But let’s have some fun with the state’s early voting so far. This means only absentee votes at this point.
These numbers were pulled from the NC Board of Elections, and are current as of Sunday, September 14. The 2008 numbers I will be using are from George Mason University’s United States Elections Project.
Off we go!
Total Votes: 50,674
Dem: 13,887 - 27.4%
Rep: 27,455 - 54.2%
Unaffiliated: 9,255 - 18.3%
Libertarian: 77 - 0.2%
Compare that with 2008:
The 2012 numbers are breakouts by registration, not by vote cast (of course, you can't vote for unaffiliated!). But certainly if some assumptions are made -- it appears there has been a complete flip of the parties, at least at this point. But we are in the early part of early voting.
Notably, the black vote makes up 7.1% of the 2012 early vote total -- 23% of the Democrat vote and 0.2% of the Republican vote. In 2008, they were 27% of the total early vote.
It remains to be seen if this is evidence of blacks staying home, or if they are less enthusiastic to get votes in early but will still vote when all is said and done.
One interesting contrast specifically is Cumberland County. Cumberland was a 52-48 state for Bush in 2004, and a 59-41 state for Obama in 2008. In fact, in 2008 Obama picked up a net of 26K more votes in Cumberbland County compared to Kerry in 2004. And remember, North Carolina was a state Obama won by only 14K votes statewide.
The registration breakdown for early voting in Cumberland County so far is...
And another interesting contrast between 2012 and 2008 is Durham County. This is the home of, well, Durham which is home of Duke. It's a Democrat stronghold.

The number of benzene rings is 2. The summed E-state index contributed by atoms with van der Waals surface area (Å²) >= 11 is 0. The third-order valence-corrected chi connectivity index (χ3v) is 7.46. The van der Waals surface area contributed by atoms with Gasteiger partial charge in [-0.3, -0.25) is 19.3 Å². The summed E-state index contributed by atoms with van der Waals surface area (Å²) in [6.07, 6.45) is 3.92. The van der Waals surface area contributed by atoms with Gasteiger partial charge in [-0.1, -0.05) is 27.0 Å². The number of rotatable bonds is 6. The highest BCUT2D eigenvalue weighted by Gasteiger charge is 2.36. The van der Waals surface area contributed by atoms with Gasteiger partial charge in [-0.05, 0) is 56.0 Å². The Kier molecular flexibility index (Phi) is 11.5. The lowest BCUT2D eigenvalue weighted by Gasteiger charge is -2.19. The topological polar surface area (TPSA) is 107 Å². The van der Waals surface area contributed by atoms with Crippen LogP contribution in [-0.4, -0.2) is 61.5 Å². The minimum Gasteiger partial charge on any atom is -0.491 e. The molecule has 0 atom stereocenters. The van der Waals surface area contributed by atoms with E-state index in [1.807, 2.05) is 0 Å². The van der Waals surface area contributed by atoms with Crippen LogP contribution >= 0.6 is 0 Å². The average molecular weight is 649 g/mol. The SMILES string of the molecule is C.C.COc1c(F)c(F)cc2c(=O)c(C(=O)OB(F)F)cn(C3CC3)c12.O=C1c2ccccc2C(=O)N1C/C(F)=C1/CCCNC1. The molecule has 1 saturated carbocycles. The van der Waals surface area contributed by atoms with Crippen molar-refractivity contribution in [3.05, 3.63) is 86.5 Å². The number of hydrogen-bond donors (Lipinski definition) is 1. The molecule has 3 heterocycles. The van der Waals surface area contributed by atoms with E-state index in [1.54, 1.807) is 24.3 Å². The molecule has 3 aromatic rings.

Durham is the 6th largest county in NC by population. In early voting, it's 17th in terms of ballots cast.
In 2008 Durham County went 74% Obama, 26% McCain
Early voting so far...
And finally, Iredell County is the 16th largest county by population. In early voting, it's 8th in terms of ballots cast.
In 2008 Iredell County went 62% McCain, 37% Obama
Early voting so far:
How fun was that? The numbers look good for Mitt Romney and rater dire for President Obama.
However, let’s be clear that we can't claim these numbers as predictive. The comparisons I am making are between absentee ballots cast by party affiliation at this point in the election versus all early voting in 2008 by actual votes. Professor McDonald at the US Elections Project site does a much more thorough job of not only tracking the early numbers for this and past elections, he is able to do a “on this date in 2008” comparison. I would strongly suggest anyone wanting a real comparison between elections to go to his site.
That said, having seen the news yesterday that Obama is likely shifting resources and efforts away from North Carolina – numbers like these become another data point to consider that reinforces the idea that Mitt Romney is increasingly likely to win the state.
I wouldn’t mind not being one of the hotly contested battleground states, and I certainly would have no beef if the unrelenting number of campaign ads were trimmed as a result. Then again, if Obama wants to continue pouring money into a state he has a diminishing chance of winning at the expense of more time in states more closely contested, well, I will bear that burden for the cause. Besides, I know how to operate a remote control.